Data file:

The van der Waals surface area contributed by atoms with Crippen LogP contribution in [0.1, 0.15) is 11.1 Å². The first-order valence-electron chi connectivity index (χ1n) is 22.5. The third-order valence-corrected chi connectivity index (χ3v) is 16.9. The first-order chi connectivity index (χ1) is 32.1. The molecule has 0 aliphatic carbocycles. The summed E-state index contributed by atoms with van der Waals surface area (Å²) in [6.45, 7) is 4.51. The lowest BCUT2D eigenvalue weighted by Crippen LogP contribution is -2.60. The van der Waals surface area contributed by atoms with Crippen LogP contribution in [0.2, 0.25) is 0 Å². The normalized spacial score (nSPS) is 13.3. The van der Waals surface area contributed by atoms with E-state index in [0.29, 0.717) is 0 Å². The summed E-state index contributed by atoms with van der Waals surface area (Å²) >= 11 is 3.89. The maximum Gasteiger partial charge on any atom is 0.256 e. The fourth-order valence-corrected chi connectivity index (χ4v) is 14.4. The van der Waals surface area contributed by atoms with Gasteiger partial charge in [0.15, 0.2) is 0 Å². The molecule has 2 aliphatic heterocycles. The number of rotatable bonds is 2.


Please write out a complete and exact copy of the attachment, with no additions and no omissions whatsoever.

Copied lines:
The van der Waals surface area contributed by atoms with Crippen LogP contribution in [0.1, 0.15) is 11.1 Å². The first-order valence-electron chi connectivity index (χ1n) is 22.5. The third-order valence-corrected chi connectivity index (χ3v) is 16.9. The first-order chi connectivity index (χ1) is 32.1. The molecule has 0 aliphatic carbocycles. The summed E-state index contributed by atoms with van der Waals surface area (Å²) in [6.45, 7) is 4.51. The lowest BCUT2D eigenvalue weighted by Crippen LogP contribution is -2.60. The van der Waals surface area contributed by atoms with Crippen LogP contribution in [0.2, 0.25) is 0 Å². The normalized spacial score (nSPS) is 13.3. The van der Waals surface area contributed by atoms with E-state index in [0.29, 0.717) is 0 Å². The summed E-state index contributed by atoms with van der Waals surface area (Å²) >= 11 is 3.89. The maximum Gasteiger partial charge on any atom is 0.256 e. The fourth-order valence-corrected chi connectivity index (χ4v) is 14.4. The van der Waals surface area contributed by atoms with Gasteiger partial charge in [0.15, 0.2) is 0 Å². The molecule has 2 aliphatic heterocycles. The number of rotatable bonds is 2.